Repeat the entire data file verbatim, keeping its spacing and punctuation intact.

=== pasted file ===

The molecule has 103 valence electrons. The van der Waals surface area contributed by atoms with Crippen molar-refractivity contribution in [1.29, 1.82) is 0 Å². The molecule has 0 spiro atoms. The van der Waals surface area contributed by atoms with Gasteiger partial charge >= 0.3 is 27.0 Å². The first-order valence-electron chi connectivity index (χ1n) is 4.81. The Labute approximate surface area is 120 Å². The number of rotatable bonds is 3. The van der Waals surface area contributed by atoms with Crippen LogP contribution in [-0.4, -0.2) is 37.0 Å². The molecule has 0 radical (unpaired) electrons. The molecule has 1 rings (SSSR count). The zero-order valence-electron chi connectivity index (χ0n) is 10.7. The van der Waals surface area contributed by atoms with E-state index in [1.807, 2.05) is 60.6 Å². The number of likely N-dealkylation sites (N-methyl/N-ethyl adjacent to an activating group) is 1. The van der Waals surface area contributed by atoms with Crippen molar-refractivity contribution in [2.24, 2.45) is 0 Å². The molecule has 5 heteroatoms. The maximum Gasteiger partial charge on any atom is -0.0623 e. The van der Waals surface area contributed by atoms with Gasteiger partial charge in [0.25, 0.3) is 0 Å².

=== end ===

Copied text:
The molecule has 103 valence electrons. The van der Waals surface area contributed by atoms with Crippen molar-refractivity contribution in [1.29, 1.82) is 0 Å². The molecule has 0 spiro atoms. The van der Waals surface area contributed by atoms with Gasteiger partial charge >= 0.3 is 27.0 Å². The first-order valence-electron chi connectivity index (χ1n) is 4.81. The Labute approximate surface area is 120 Å². The number of rotatable bonds is 3. The van der Waals surface area contributed by atoms with Crippen LogP contribution in [-0.4, -0.2) is 37.0 Å². The molecule has 0 radical (unpaired) electrons. The molecule has 1 rings (SSSR count). The zero-order valence-electron chi connectivity index (χ0n) is 10.7. The van der Waals surface area contributed by atoms with E-state index in [1.807, 2.05) is 60.6 Å². The number of likely N-dealkylation sites (N-methyl/N-ethyl adjacent to an activating group) is 1. The van der Waals surface area contributed by atoms with Crippen molar-refractivity contribution in [2.24, 2.45) is 0 Å². The molecule has 5 heteroatoms. The maximum Gasteiger partial charge on any atom is -0.0623 e. The van der Waals surface area contributed by atoms with Gasteiger partial charge in [0.25, 0.3) is 0 Å².